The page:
In the Stargate series, now and again members of SG-1 comment that other worlds can bury their Stargate in order to deter the Goa'uld attack from the gate.

In the Stargate Movie Continuum, when one of Ba'al's clones activate the Stargate that was on the Ship, we see it dematerialize the side of the ship as a result from the wormhole opening. This would suggest that even if a Stargate was buried, if it was activated, it could dematerialize the ground.

So how deep would one need to bury the Stargate to deter an attack from the gate? Not just Goa'uld attacks, but any other antagonistic race including humans (on the assumption that some humans start thinking of themselves as gods and try to subjugate lesser races which one SG Team did try in season 1 (assuming the role of a god, forcing the locals into servitude)).

  • The movie and the TV shows are effectively separate continuities... you may have difficulty reconciling them.
    – Kevin
    Commented May 20, 2016 at 2:38
  • 1
    @Kevin: All media referred to in this question are in the TV show's continuity. Continuum is an SG-1 movie. Commented Jun 30, 2016 at 15:21

3 Answers 3


If the opening in the gate is obstructed then the wormhole will fail to lock.

So as long as the gate is completely covered you're good.

In s3e19 we see the archaeologists uncovering their planet's buried gate from inside of a cliff face. While it's not clear if they had to actually dig the cliff face out or if it was a natural formation it was stated that the SG team had tried to dial the gate previously and failed and convenient timing aside the minute the gates opening was uncovered it began to establish a wormhole lock.

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    The thing that's always bugged me about this element of Stargate is that the gate in Antarctica, buried deep in a bed of ice, had no problem activating when Jack and Carter end up there.
    – BBlake
    Commented Sep 23, 2015 at 12:16
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    I'd clarify that as long as the event horizon isn't blocked then the wormhole can be established. It doesn't need to be the entire opening, as we see with permanent irises. There only needs to be a small bit of space for the sideways flushing thing.
    – user31178
    Commented Sep 23, 2015 at 13:01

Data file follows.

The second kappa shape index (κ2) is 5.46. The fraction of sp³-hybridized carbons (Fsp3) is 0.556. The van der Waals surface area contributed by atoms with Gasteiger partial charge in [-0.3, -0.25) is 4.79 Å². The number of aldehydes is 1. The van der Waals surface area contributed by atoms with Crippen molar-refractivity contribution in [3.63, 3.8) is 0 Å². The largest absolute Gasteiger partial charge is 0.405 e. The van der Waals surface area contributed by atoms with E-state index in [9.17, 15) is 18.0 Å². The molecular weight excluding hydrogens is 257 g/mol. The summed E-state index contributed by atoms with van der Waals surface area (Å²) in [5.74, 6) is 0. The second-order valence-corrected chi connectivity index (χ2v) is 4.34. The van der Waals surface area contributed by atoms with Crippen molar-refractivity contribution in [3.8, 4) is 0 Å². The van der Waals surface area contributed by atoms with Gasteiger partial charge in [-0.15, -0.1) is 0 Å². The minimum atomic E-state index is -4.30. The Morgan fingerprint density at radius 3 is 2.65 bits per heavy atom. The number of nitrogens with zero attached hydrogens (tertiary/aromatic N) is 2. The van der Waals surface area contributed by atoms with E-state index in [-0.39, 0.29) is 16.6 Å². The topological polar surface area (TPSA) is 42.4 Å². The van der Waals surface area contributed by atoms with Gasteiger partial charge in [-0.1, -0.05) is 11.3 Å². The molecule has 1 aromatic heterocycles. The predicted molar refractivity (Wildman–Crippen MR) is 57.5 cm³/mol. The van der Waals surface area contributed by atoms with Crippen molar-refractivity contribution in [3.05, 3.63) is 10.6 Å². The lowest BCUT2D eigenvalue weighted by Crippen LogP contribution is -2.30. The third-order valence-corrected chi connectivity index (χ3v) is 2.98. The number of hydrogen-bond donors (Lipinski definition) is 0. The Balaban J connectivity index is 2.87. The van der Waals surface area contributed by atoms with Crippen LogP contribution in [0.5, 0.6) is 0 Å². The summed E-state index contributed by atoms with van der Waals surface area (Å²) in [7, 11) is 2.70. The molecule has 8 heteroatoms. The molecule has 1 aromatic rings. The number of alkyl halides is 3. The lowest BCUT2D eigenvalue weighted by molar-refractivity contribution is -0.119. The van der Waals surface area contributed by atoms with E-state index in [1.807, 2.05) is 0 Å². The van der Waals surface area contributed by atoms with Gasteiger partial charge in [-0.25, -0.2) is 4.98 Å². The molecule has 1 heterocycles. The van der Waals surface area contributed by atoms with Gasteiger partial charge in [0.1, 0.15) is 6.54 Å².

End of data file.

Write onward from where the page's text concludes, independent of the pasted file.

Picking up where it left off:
• There's also a bit of wiggle room there as well. The original Stargate series had a "whoosh" that went both forward AND backward. That is significant as the original thing blocking the gate was a large rock in the middle of the ring. That's later forgotten, and all that's needed is a forward whoosh. Clearly the Ancients had a larger effects budget than the Tau'ri.
    – Vogie
    Commented Dec 8, 2015 at 13:44
  • what about SG1- season 4 episode 18 right in the beginning Barber Jumps in...1 minute 35 seconds or 36...
    – CrandellWS
    Commented Jun 20, 2019 at 4:02

Actually, only the inside of the gate has to be buried. This was shown in the episode "48 Hours" when where the second offsets the iris so it will keep a wormhole from forming.


In season 3 episode 17, a stargate is hit with a meteor and buried but the woosh creates an abscess in the ground, in which Teal’c is able to use to dig out of and rescue O’Neal. So, it doesn’t jive with burying the gate.

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    Do you mean that the gate was still used despite being buried? Commented Dec 11, 2022 at 11:08
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    That indicates that the gate wasn't sufficiently buried (e.g that the debris must have not filled the eye of the stargate). The actual depth seems to be irrelevant since space gates work, as does the gate under Cheyenne Mountain.
    – Valorum
    Commented Dec 11, 2022 at 13:01
  • @Valorum an open circle isnt filled sufficiently when theres dozens of feet of earth and rock above it and its lying flat? I know we like to try and rationalise stuff on this SE, but sometimes the handwaving is a little too much. The real answer here is "there is little consistency, its a plot device which works when needed and there are ways around it when its needed to not work".
    – Moo
    Commented Dec 11, 2022 at 21:06
  • @Moo - Evidently it wasn't. The wormhole can form when the circle isn't completely closed, which is pretty clearly what happened in this case. Voids are pretty common in the dirt around impact craters because complete rocks are often churned up by the impact. It's the same reason people are buried alive when buildings collapse
    – Valorum
    Commented Dec 11, 2022 at 21:09
  • @Valorum you do seem to work hard at avoiding the "its fiction, there doesnt have to be internal consistency" outcome...
    – Moo
    Commented Dec 11, 2022 at 21:25

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